Where Is the Perfect Formula for Literary Criticism?

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"The True corrective in either case is close, careful analysis with attention to 'the most minute formal details.'"

 

-From Keesey’s introduction to Russ McDonald’s “Reading The Tempest” Contexts for Criticism p. 99

 

This quote of McDonald’s reminded me of Hirsch’s arguments a bit, especially because both authors mention that “coherence” and context should be employed when critiquing a work of literature.  However, while McDonald cites the use of too much context in other critics’ work, Hirsch cites the use of too much coherence.  Where does the perfect formula exist, or does it exist at all?

 

I really liked when, in class, Angela brought up the fact that criticism seemed to be just like Philosophy.  I really have to agree with her; however I think I like the fact that criticism is like Philosophy.  When I was younger, and still a little now, I hated Math because there always had to be only one correct answer.  I really only chose to be an English major rather than a Math major for this reason.  I like it when practically anything goes.

 

I think, though, that this creates a barrier between many people and literary criticism.  We are told that there is a correct way to do it, and then we are taught that there are an infinite number of correct ways that often conflict with one another, but we have to know how to do them all, and we are supposed to find the one that works best for us, but we should always read a text with all of them in mind, and yet some schools of criticism only fit certain texts while others can be applied to most texts…  As the list of contradictions goes on it begins to sound more and more like adults in the Charlie Brown cartoons.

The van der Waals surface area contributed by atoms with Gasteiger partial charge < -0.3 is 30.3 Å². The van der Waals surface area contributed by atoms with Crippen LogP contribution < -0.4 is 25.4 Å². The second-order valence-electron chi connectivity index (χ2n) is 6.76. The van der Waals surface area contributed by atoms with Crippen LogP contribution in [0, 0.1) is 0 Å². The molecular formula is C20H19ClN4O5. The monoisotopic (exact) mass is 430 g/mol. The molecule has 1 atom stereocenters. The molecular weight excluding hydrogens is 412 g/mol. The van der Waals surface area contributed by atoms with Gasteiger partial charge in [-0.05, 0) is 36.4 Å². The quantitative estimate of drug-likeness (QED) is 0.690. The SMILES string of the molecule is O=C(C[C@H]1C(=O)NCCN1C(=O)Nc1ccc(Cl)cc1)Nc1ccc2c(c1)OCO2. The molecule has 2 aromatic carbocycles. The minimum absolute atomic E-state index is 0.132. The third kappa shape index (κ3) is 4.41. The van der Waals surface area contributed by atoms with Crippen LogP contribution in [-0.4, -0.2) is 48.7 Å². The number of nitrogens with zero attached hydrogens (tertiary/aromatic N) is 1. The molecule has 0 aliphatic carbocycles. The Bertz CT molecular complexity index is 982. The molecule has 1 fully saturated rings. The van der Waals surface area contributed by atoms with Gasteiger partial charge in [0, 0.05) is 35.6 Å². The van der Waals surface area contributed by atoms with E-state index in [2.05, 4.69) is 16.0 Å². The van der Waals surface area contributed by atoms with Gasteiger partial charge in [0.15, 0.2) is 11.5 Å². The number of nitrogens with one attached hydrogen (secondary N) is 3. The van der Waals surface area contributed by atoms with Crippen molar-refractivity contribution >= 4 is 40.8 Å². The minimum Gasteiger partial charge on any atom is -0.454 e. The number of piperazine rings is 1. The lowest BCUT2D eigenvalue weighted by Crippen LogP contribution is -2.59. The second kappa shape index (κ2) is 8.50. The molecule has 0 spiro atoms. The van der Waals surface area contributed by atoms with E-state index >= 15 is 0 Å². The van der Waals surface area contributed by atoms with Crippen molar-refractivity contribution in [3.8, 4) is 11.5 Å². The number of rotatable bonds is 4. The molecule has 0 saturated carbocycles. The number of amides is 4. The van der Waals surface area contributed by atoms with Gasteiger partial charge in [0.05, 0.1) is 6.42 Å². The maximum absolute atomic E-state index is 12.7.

However, I think if we all keep on going, we will find that it will get easier and that the contradictions won’t matter so much.  Sometimes it is very hard, or even scary, to complete a task when one does not have to work towards only one correct answer, but when this situation does arise, we just need to remember that even though we may come up with answers that completely conflict with one another, we can still all be right. 

 

See what others had to say about McDonald's "Reading The Tempest" 

 

3 Comments

I agree with you about the fact that everything seems a contradiction. I think that it is difficult for me as an English Major to stop thinking so mathematical. Sometimes I love the fact that there are so many right answers, but sometimes it drives me up a wall that I feel that whatever I do will never be wrong, but not fully right either. Sometimes I like to see things in black and white. I think that I will eventually have that turning point, though, where I can finally say, "Wow! I get it!" But, until then, I will continue to be frustrated, but that's ok.

Greta Carroll said:

Yes, the contradictions certainly are present. Sometimes I just feel like I am going around and around in a giant circle. Author intention is weak, yet we have to write a paper with it. If there is no right answer, then why are some schools of criticism better? But you know, I really like how you bring up that part of this is just that it is scary for there not to be a right answer. It really makes one call everything into questions and really think about everything, even what the definition of literature actually is. And you’re right, if one really considers it, these contradictions don’t matter so much. Just because two things are contradictory do not make either thing wrong. I may not get along with a certain person, but that doesn’t make that person bad and I may even admire parts of their personality—I think that’s kind of how literary criticism is.

Yes, I love this blog entry. I think most of us are feeling this way. I, for one, have a difficult time when I don't know what I'm doing. Literary criticism is frustrating because there is no right answer, but there are wrong answers. I agree with Greta too, and I like her comparison of not liking a certain person doesn't make that person bad. It is just a conflict of personality, as these different criticisms are a conflict. There is much to be discovered in learning these different attitudes. I hope that soon I get that "Ah huh!" moment.

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